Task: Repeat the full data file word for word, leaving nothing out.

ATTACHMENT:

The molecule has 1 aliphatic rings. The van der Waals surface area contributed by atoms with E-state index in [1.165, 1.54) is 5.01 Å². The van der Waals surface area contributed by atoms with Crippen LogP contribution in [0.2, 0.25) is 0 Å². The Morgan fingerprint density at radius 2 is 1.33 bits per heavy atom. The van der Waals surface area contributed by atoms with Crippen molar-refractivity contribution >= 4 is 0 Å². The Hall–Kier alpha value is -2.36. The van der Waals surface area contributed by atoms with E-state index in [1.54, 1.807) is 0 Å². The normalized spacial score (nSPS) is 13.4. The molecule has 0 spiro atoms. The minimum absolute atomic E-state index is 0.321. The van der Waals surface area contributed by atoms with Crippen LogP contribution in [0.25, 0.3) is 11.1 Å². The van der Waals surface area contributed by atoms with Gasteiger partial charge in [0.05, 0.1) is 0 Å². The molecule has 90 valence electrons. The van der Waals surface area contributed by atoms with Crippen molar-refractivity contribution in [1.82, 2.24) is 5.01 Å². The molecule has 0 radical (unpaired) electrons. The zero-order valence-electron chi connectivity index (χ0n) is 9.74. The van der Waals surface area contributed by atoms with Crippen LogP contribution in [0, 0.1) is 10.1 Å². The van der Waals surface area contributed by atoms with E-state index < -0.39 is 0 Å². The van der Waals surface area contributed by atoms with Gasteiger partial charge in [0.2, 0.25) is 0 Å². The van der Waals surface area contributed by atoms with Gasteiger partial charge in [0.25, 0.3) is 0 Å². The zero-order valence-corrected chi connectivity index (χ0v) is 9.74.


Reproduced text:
The molecule has 1 aliphatic rings. The van der Waals surface area contributed by atoms with E-state index in [1.165, 1.54) is 5.01 Å². The van der Waals surface area contributed by atoms with Crippen LogP contribution in [0.2, 0.25) is 0 Å². The Morgan fingerprint density at radius 2 is 1.33 bits per heavy atom. The van der Waals surface area contributed by atoms with Crippen molar-refractivity contribution >= 4 is 0 Å². The Hall–Kier alpha value is -2.36. The van der Waals surface area contributed by atoms with E-state index in [1.54, 1.807) is 0 Å². The normalized spacial score (nSPS) is 13.4. The molecule has 0 spiro atoms. The minimum absolute atomic E-state index is 0.321. The van der Waals surface area contributed by atoms with Crippen LogP contribution in [0.25, 0.3) is 11.1 Å². The van der Waals surface area contributed by atoms with Gasteiger partial charge in [0.05, 0.1) is 0 Å². The molecule has 90 valence electrons. The van der Waals surface area contributed by atoms with Crippen molar-refractivity contribution in [1.82, 2.24) is 5.01 Å². The molecule has 0 radical (unpaired) electrons. The zero-order valence-electron chi connectivity index (χ0n) is 9.74. The van der Waals surface area contributed by atoms with Crippen LogP contribution in [0, 0.1) is 10.1 Å². The van der Waals surface area contributed by atoms with E-state index < -0.39 is 0 Å². The van der Waals surface area contributed by atoms with Gasteiger partial charge in [0.2, 0.25) is 0 Å². The van der Waals surface area contributed by atoms with Gasteiger partial charge in [0.25, 0.3) is 0 Å². The zero-order valence-corrected chi connectivity index (χ0v) is 9.74.